Swedish based global truck maker, Scania is claiming that to be the the first major manufacturer of heavy commercial vehicles to have its far- reaching climate targets officially been approved bythe Science Based Target initiative (SBTi).
Scania has declared it is committed to achieving the Paris agreement goals of limiting global warming to 1.5°C above pre-industrial levels and has committed to cut CO2 emissions from its own operations by 50 per cent by 20251, and reduce emissions from its products by 20per cent during the same period.
Scania’s President and CEO Henrik Henriksson said that since more than 90 per cent of the CO2 emissions generated in Scania’s business occurs after the products leave their factories, it is imperative that the company considers these emissions.
“Limiting ourselves to only reducing our own emissions is simply not enough. We will thereforework in close cooperation with our customers in operating their trucks, buses and engines with lessclimate impact,” Henriksson said.
The SBTi approval recognises that Scania’s targets align with the most strict decarbonisationpathway defined to date – 1.5°C for Scope 1 and 2. The targets that Scania has set include bothdirect and indirect emissions from its operations (Scope
1 and 2), as well as emissions from when the products are in use (Scope 3).
“We congratulate Scania for its commitment to take the urgent action needed to address theclimate crisis,” said Alexander Farsan, global lead for Science Based Targets at WWF, one of theScience Based Targets initiative (SBTi) partners.
“They are the first heavy commercial vehicle manufacturer to set an ambitious 1.5°C target through the SBTi and commit to reducing emissions not only from their own operations, but alsofrom the use of their vehicles,” Farsan added.
“Science is today clear that our future on Earth depends on holding global warming well-below 2°C,which means cutting emissions by half every decade. Science based targets are critical to succeedin this endeavor,” said Johan Rockström, professor in Earth system science, and Director of thePotsdam Institute for Climate Impact Research in Germany.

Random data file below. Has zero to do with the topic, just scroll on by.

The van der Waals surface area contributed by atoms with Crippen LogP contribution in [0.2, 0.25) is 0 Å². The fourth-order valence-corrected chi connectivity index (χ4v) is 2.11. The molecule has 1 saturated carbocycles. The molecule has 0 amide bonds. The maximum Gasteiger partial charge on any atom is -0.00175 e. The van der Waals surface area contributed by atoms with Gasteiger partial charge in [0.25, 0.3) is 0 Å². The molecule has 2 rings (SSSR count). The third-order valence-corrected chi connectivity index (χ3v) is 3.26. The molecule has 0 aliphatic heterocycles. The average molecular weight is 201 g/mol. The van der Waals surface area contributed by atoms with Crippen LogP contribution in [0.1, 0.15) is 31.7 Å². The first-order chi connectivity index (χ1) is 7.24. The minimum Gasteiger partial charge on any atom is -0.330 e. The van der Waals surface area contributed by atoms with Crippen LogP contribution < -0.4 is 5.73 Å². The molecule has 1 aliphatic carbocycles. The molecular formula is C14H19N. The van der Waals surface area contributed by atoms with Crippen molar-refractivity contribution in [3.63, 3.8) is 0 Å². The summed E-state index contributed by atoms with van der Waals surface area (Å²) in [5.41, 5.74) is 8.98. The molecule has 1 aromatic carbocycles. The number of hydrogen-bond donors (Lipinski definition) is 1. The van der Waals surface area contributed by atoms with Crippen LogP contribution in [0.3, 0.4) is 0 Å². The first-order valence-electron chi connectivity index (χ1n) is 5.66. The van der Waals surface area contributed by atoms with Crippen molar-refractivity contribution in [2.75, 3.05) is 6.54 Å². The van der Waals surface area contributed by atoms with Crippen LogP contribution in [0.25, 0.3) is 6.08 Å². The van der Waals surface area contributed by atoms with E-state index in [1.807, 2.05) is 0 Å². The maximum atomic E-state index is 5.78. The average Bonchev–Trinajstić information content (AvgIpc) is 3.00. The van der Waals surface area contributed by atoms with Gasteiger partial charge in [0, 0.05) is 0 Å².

“Heavy transport is a backbone of our societies, and Scania’s commitment to science based targetsfor climate, along its entire value chain, will not only contribute to reduce climate risks, but will also send a strong signal through the economy, that decarbonising is real, is now, and constitutes aninvestment in future competitiveness,” Rockström added.
Over the past several years, Scania says it has significantly reduced CO2 emissions from its ownoperations and from its own transport and logistics. Scania also claims it has worked to minimise emissions from its products through fuel efficiency measures and for more than 25 years, the company has provided the industry’s broadest range of products that run on alternatives to fossil fuel.
In September 2019, Scania announced its aim to set Science Based Targets . The approval ofthese targets now marks another major milestone on the journey towards fossil-free transport.
“Regardless of whether we, as at present, are in the midst of a crisis or not, we will notcompromise on sustainability. Driving the shift towards a sustainable transport system is Scania’spurpose and we remain fully committed,” said Henriksson.